I’m excited to share the post below from my co-director for the film Person of the Forest, @melissalesh The film has been touring festivals, but is now finally viewable to the public and as a “Vimeo Staff Pick”, no less! Please follow the link in my profile and enjoy and share!
Reposted from Melissa:
Orangutans have taught me a lot about our connection to the earth. Sharing 97% of our DNA and having culture similar to our own, it is easy to see just how of-this-earth we really are, one family. In fact we are so similar that pharmacy pregnancy tests can be used to detect a pregnant female orangutan. Despite our similarities, orangutans are in particular need of our attention right now, their populations are in peril. A recent study suggests that with current trends continuing, orangutans will be extinct in the wild by 2030. Their future literally rests in our hands, with palm oil (contained in many of our everyday products) being the leading cause of their habitat decline. I hope you can take a moment to watch, share, and appreciate one of our closest relatives. The research featured in the film is part of a larger conservation effort and is one piece of the solution.
This project would not have been possible without my co-director Tim Laman @timlaman , co-producer Trevor frost @tbfrost , cinematographer Robert Suro @rrsuro , researcher Cheryl Knott @cheryl_d_knott and the many working to protect and learn more about orangutans on the ground in #GunugPalungNationalPark. #savegporangutans#earthday and thank you @Vimeo!
There are only 2 days left in @natgeocreative’s Flash Sale of signed prints for only $100. My image of the Red Bird-of-Paradise is in good company with these stunning images by @JoelSartore, @BrianSkerry and other great photographers. Visit the link in my profile to see the full collection, running until April 28th.
Photo by @timlaman. I’m proud to be part of @natgeocreative’s Flash Sale that highlights amazing sites from around the globe. You can purchase a hand signed copy of my Red Bird-of-Paradise for $100. Click on the link in my profile to purchase one of the many amazing photographs by National Geographic photographers.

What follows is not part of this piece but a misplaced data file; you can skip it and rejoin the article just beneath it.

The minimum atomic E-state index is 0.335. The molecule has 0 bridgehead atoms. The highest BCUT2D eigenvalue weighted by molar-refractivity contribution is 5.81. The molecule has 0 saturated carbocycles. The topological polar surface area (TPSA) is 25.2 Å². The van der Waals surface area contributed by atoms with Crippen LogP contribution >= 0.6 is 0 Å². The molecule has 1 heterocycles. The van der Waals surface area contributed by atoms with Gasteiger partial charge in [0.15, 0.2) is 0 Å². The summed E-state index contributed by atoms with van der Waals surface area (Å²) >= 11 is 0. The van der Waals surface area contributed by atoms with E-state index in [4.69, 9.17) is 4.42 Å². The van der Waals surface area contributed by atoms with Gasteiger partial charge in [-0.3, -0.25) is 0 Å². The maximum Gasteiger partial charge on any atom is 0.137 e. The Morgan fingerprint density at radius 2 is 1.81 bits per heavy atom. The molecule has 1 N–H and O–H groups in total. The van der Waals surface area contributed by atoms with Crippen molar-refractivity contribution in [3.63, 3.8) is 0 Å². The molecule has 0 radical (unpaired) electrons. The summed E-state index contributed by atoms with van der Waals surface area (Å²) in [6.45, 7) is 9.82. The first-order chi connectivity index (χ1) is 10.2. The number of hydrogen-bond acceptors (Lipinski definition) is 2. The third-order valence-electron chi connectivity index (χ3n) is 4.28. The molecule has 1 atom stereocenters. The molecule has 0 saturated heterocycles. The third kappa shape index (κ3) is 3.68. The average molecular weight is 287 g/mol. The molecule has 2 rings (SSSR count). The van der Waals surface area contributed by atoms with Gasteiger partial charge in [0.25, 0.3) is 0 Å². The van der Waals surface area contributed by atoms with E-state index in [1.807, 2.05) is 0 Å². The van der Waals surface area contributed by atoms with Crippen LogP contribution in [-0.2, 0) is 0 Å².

Video by Ed Scholes. Courtship display of the Greater Superb Bird-of-Paradise. When he finally succeeds in luring a female to his chosen display log, the male fans his long cape to create one of the most incredible optical illusions in the animal world. Fake blue eye-spots, and the blue breast shield set off against a super-black background creates a dazzling apparition for the female. Some call it a psychedelic smiley face. Are you impressed? This female was not. This was recorded years ago by my colleague Ed Scholes on a pretty low quality camera, but it’s still worth a view. Follow our new feed @BirdsofParadiseProject to meet all the birds-of-paradise. #PNG#PapuaNewGuinea#Superbbirdofparadise#superb@birdsofparadiseproject#birdsofparadise#CornellLabofOrnithology#YearoftheBird
Photo by @TimLaman. The Greater Superb Bird-of-Paradise male has an amazing courtship display in which he fans out a big cape around his head to presents toward a female. I have spent many days in blinds watching the logs where a Superb has been seen, and hoping to photograph the display, but to this day it has eluded me. Once, in the shot you see here, the male raised his cape, but he never turned toward me so I could see that blue “smiley-face”. My colleague on the birds-of-paradise project, Ed Scholes, has been luckier. See the video he shot of a full display on our new feed @birdsofparadiseproject. The cool thing about this view is that it’s a behind-the-scenes look at how the striking display is created. #PNG#PapuaNewGuinea#Superbbirdofparadise#superb@birdsofparadiseproject#birdsofparadise#CornellLabofOrnithology#YearoftheBird